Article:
The Supreme speculation is under way, and the media powers that be are focusing on a woman who they are already casting as controversial.
Amy Coney Barrett, a federal appeals court judge in Chicago, is definitely on the short list for the high court and is one of a handful of candidates who has met with President Trump. None of the pundits, obviously has any idea whether the president will pick her.
But you can kind of sense that the press is rooting for her, if only because she'd be a better story than the other contenders.
So you have this odd situation where the press is doing research—some would say opposition research—on potential nominees such as Barrett and Brett Kavanaugh, which will instantly be moot for everyone except the president's choice next week.
In theory, the president should pick the most qualified lawyer who is most aligned with his philosophy. But some conservatives are already saying that optics matter, and a woman would be an especially good choice—especially if she ends up casting the fifth and deciding vote to overturn Roe v. Wade.
Gender mattered when Ronald Reagan made Sandra Day O'Connor the first woman on the Supreme Court. And obviously it mattered for Ruth Bader Ginsburg, Sonia Sotomayor and Elena Kagan.
If Trump does choose Barrett—and he has said he'd like to pick a woman—she would be only the second female justice appointed by a Republican president.
The Washington Post summarizes the sales pitch: "She's young (46), good on her feet, telegenic, unmistakably conservative and, with seven children, has the kind of family you want sitting behind you during tense confirmation hearings."
And unlike Neil Gorsuch, the paper says, "she's a woman," and that would matter in the interrogation she’ll face over Roe.
But would Barrett (or any appointee) be an automatic vote to overturn the 1973 decision on abortion? Back in 2013, she said, "I think it is very unlikely at this point that the court is going to overturn Roe." She added that "the controversy right now is about funding; it's a question of whether abortions will be publicly or privately funded."
That, of course, does not mean that a Justice Barrett definitely would not cast such a vote.
And as the Los Angeles Times notes, Barrett "has been unusually frank in her support for overturning precedents that are not in line with the Constitution." Barrett wrote in a 2013 law review article that the principle of generally respecting past rulings, known as stare decisis, "is not a hard-and-fast rule in the court's constitutional cases."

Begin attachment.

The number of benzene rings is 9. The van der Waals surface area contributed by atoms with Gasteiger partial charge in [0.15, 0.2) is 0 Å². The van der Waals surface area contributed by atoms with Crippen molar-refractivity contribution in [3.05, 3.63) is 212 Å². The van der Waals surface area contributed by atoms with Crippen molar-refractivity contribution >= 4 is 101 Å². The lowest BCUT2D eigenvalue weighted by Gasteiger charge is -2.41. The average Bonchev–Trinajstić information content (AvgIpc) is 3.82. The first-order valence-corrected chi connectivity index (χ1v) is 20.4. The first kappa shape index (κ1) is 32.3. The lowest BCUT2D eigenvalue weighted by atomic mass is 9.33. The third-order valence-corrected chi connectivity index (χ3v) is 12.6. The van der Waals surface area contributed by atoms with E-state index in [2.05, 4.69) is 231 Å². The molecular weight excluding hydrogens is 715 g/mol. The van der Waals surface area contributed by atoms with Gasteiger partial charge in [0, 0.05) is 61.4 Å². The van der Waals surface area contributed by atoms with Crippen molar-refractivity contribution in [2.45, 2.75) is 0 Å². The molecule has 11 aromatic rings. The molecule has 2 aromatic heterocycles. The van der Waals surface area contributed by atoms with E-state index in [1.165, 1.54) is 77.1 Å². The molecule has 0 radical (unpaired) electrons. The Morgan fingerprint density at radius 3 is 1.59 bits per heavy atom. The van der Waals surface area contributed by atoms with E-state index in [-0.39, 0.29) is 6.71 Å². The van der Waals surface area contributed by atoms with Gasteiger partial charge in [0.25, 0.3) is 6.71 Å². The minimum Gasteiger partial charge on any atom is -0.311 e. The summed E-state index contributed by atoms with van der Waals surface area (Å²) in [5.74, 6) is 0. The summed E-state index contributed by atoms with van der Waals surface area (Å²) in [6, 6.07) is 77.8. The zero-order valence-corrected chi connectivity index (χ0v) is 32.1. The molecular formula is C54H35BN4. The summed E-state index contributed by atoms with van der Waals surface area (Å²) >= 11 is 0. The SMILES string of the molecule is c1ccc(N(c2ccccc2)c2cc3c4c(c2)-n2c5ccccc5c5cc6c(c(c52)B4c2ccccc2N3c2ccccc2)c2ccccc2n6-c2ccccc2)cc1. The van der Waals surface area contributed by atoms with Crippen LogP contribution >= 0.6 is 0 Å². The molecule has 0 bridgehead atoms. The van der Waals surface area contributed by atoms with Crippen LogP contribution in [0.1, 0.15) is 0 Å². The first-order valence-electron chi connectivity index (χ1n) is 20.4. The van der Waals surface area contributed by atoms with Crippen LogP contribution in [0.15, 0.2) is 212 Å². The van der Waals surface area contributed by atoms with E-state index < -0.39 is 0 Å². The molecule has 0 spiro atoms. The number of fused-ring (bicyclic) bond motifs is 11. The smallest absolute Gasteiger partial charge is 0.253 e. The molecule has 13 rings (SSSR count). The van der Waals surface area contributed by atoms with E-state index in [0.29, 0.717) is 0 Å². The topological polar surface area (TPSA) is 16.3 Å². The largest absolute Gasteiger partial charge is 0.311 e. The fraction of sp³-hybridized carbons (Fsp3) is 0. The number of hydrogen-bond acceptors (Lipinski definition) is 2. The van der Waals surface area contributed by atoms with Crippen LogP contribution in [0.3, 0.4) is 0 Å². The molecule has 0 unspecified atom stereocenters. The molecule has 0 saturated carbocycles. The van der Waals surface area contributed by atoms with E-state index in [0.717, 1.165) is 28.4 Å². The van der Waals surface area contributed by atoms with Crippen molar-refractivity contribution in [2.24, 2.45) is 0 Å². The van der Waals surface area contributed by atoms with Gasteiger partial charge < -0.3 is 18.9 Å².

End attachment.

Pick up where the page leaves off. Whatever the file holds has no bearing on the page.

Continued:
If Barrett, a devout Catholic, is the nominee, it's virtually guaranteed there will also be a debate over religious liberty.
Barrett, says Politico, is "a hero to religious conservatives who believe liberal Democrats target them for their faith." That happened during her confirmation hearing last year.
Dianne Feinstein pressed her on separating her judicial analysis from her religious beliefs, with this statement: "The dogma lives loudly within you, and that's of concern when you come to big issues that people have fought for for years in this country."
Politico quotes National Review senior editor Ramesh Ponnuru as saying "you can make the case that if she is nominated to the Supreme Court that she will have Feinstein in part to thank for that."
Some conservatives are pointing to a New York Times piece last year that noted Barrett’s membership "in a small, tightly knit Christian group called People of Praise" in which members "swear a lifelong oath of loyalty ... Current and former members say that the heads and handmaids give direction on important decisions, including whom to date or marry, where to live, whether to take a job or buy a home, and how to raise children."
But a leader of the group, Craig Lent, is quoted as saying "we don't try to control people" and "there's never any guarantee that the leader is always right. You have to discern and act in the Lord."
David French, in National Review, writes that Barrett is "widely acknowledged to be a brilliant law professor, and she's a role model for Christian professionals who are committed to excellence in their careers and to loving Christ, their families, and their neighbors. If she's deemed unfit for the Supreme Court, then the religious test is alive and well."
Trump has to weigh many factors, but he might welcome a debate over a nominee's religious beliefs as a way of galvanizing his base.
Ultimately the White House has to vet whatever candidate Trump picks. But the media are already vetting people like Amy Barrett in advance.